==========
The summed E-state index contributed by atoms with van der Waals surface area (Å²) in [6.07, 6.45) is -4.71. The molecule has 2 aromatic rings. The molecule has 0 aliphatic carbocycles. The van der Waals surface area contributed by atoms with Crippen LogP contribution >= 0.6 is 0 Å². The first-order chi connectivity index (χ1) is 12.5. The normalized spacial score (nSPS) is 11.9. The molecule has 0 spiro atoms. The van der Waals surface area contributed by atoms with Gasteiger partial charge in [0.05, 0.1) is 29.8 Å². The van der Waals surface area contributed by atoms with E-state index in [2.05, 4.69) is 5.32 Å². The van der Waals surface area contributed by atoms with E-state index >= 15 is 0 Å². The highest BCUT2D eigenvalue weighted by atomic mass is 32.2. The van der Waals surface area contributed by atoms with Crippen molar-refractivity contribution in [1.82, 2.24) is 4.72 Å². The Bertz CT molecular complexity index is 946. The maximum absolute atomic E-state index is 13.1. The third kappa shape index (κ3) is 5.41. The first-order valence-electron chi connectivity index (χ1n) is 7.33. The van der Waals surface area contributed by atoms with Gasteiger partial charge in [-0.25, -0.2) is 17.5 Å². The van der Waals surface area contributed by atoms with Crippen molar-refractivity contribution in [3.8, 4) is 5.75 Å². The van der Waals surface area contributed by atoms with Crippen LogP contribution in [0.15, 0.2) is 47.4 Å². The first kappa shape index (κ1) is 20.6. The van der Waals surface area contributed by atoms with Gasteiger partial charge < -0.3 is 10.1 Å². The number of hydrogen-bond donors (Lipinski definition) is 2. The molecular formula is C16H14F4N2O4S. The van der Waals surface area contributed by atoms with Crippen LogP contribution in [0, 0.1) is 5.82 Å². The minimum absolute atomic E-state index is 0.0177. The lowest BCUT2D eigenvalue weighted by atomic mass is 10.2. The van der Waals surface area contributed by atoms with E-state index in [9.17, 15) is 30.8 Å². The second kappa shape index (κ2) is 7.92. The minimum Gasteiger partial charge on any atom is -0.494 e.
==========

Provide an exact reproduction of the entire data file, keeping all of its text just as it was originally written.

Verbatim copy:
The summed E-state index contributed by atoms with van der Waals surface area (Å²) in [6.07, 6.45) is -4.71. The molecule has 2 aromatic rings. The molecule has 0 aliphatic carbocycles. The van der Waals surface area contributed by atoms with Crippen LogP contribution >= 0.6 is 0 Å². The first-order chi connectivity index (χ1) is 12.5. The normalized spacial score (nSPS) is 11.9. The molecule has 0 spiro atoms. The van der Waals surface area contributed by atoms with Gasteiger partial charge in [0.05, 0.1) is 29.8 Å². The van der Waals surface area contributed by atoms with E-state index in [2.05, 4.69) is 5.32 Å². The van der Waals surface area contributed by atoms with E-state index >= 15 is 0 Å². The highest BCUT2D eigenvalue weighted by atomic mass is 32.2. The van der Waals surface area contributed by atoms with Crippen molar-refractivity contribution in [1.82, 2.24) is 4.72 Å². The Bertz CT molecular complexity index is 946. The maximum absolute atomic E-state index is 13.1. The third kappa shape index (κ3) is 5.41. The first-order valence-electron chi connectivity index (χ1n) is 7.33. The van der Waals surface area contributed by atoms with Gasteiger partial charge in [-0.25, -0.2) is 17.5 Å². The van der Waals surface area contributed by atoms with Crippen molar-refractivity contribution in [3.8, 4) is 5.75 Å². The van der Waals surface area contributed by atoms with Crippen LogP contribution in [0.15, 0.2) is 47.4 Å². The first kappa shape index (κ1) is 20.6. The van der Waals surface area contributed by atoms with Gasteiger partial charge < -0.3 is 10.1 Å². The number of hydrogen-bond donors (Lipinski definition) is 2. The molecular formula is C16H14F4N2O4S. The van der Waals surface area contributed by atoms with Crippen LogP contribution in [0, 0.1) is 5.82 Å². The minimum absolute atomic E-state index is 0.0177. The lowest BCUT2D eigenvalue weighted by atomic mass is 10.2. The van der Waals surface area contributed by atoms with E-state index in [9.17, 15) is 30.8 Å². The second kappa shape index (κ2) is 7.92. The minimum Gasteiger partial charge on any atom is -0.494 e.